CSIR to Provide Affordable Healthcare with Global Partnership

Press Release | Ministry of Science and Technology-India | March 23, 2011

In the past two years OSDD has gathered momentum as an internationally recognised open innovation model. Today, OSDD has more than 4500 registered users from over 130 countries. The offshoot of OSDD is a new model of imparting higher education to young aspirant scientists in remote areas of India and of nations less endowed with scientific opportunities. 

New initiatives taken by CSIR

1. Setting up of an OSDD Chemistry laboratory at CSIR-IICT Hyderabad, exclusively dedicated to synthesis of potential anti TB compounds. 

2. Large scale screening of molecules against TB to find novel molecules which may end up as new TB drugs. For this, CSIR laboratories will open up its small molecule libraries, from synthetic as well as natural sources 

3. Sequencing Mtb strains in large numbers to study variation in Mycobacterium tuberculosis (Mtb). This is an Open Screening Facility where all researchers who are having interesting TB strains are welcome to contribute them to OSDD. These strains will be synthesised and results will be available on OSDD open portal. 

4. A collaboration with ICMR to bring clinicians and researchers together for improving TB drug research. 

5. OSDD will extend to other neglected diseases like Malaria. 

Open Source Drug Discovery Initiative for Malaria

The early success of the Mtb OSDD programme has presented a model for the way drug discovery research for infectious diseases may move in the future. As the next step, CSIR proposes to initiate a pan-India open source program for malaria with global participation. 

In extension of the OSDD paradigm, the malaria initiative proposes to expand on wet lab approaches while retaining and building upon the computational approaches that have yielded important results in the area of tuberculosis. 

Researchers in malaria as well as interested students and individuals from other fields are invited to participate. 

Initiatives of DBT

The Department of Biotechnology (DBT) funds about 120 tuberculosis researchers for development of diagnostics, novel vaccines, booster to the existing vaccine BCG, Drug Development and creating appropriate infrastructure. The research includes clinical trials for increasing the efficiency/cure-rate of existing Anti Tuberculosis (ATT) Drugs. DBT has been supporting immuno-modulation clinical research using some known immuno-modulators i.e. Mycobacterium indicus pranii (Commercially available as IMMUVAC) for increasing the cure rate of ATT in Category II TB patients who are most difficult to treat.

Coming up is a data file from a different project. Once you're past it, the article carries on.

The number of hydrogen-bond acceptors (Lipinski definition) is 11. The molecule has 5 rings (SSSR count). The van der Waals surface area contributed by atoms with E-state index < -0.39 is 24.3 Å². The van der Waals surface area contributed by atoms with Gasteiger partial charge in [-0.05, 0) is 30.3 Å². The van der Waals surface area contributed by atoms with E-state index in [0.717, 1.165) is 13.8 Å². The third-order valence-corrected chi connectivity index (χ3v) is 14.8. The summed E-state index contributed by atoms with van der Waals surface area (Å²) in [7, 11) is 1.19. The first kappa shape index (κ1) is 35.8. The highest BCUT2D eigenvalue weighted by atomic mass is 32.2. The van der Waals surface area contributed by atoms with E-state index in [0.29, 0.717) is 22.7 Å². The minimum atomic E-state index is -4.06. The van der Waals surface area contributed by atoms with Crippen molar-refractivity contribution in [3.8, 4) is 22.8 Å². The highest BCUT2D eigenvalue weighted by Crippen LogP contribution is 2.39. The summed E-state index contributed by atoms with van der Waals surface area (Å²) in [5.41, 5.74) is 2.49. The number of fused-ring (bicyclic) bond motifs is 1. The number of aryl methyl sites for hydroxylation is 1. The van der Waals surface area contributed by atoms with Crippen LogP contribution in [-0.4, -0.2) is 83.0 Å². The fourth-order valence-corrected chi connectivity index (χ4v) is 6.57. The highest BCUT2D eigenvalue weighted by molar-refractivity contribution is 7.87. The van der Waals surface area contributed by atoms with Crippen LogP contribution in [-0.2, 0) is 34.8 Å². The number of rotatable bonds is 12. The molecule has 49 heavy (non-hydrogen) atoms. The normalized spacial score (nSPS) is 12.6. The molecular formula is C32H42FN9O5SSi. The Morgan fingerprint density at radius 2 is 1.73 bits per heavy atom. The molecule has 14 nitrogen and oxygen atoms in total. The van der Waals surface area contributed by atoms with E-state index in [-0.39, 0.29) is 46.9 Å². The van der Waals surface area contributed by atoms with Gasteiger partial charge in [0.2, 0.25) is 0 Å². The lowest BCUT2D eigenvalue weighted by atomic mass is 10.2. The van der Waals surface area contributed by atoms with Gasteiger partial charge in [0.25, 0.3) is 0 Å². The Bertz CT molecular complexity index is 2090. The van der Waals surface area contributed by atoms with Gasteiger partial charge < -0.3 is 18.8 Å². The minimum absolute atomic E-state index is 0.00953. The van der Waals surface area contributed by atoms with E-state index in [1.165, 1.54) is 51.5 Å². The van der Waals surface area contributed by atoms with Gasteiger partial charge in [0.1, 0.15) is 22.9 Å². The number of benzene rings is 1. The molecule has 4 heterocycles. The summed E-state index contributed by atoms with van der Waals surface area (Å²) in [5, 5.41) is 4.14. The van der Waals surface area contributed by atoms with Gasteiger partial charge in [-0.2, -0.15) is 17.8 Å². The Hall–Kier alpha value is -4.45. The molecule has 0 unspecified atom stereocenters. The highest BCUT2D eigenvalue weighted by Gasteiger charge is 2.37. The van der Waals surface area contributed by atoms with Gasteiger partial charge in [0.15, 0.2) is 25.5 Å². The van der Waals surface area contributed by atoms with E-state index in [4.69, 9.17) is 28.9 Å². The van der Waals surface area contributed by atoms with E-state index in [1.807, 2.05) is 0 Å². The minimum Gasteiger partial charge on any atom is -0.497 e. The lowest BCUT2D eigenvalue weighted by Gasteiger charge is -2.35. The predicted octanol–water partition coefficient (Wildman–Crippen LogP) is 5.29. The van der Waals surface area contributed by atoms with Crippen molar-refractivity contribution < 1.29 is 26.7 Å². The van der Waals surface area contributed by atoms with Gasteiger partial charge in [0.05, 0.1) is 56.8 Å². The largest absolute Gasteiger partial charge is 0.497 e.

Initial results show apriori defined improvement in cure-rate. Other well-known immuno-modulators that work at the cellular level such as Vitamin D & Zinc are being clinically tested to shorten the ATT regimen in Category I patients with encouraging early results. Scientists at University of Delhi South Campus (UDSC) have identified several proteins produced and secreted specifically by Mycobacterium tuberculosis (Mtb) during growth. They have developed high affinity monoclonal antibody pairs to detect several of these Mtb-specific proteins called MTCAg. These antibodies have been used to develop a test to detect the presence of two MTCAgs in the cultures of specimens from suspected TB patients.

The presence of both or any one of the MTC specific antigen in the sample confirms the presence of Mtb. The test is specifically designed as a rapid immunochromatographic format that allows easy and rapid screening of specimens for confirmation of growth of Mtb. It can be performed with minimal training and provides results in less than 20 minutes. This visual test for detection of tubercle bacilli in culture has been developed and is available with trade name ‘Crystal TB confirm’. 

A team of scientists at ICGEB led by Dr. Kanury V.S. Rao have made an important breakthrough in TB research. About 20 Mtb-derived antigens presented in the early stages of the infection have been identified and are now under evaluation as potential vaccines for TB. The rationale is to supplement immune memory of the host to improve protective efficacy.

Understanding the biology and immunology of Mycobacterium tuberculosis infections, ICGEB, New Delhi, the team is aiming to use the knowledge generated for the development of new therapeutic strategies for tuberculosis. The scientists are collaborating with a pharmaceutical company to translate these leads into candidate drugs that can be tested in the field.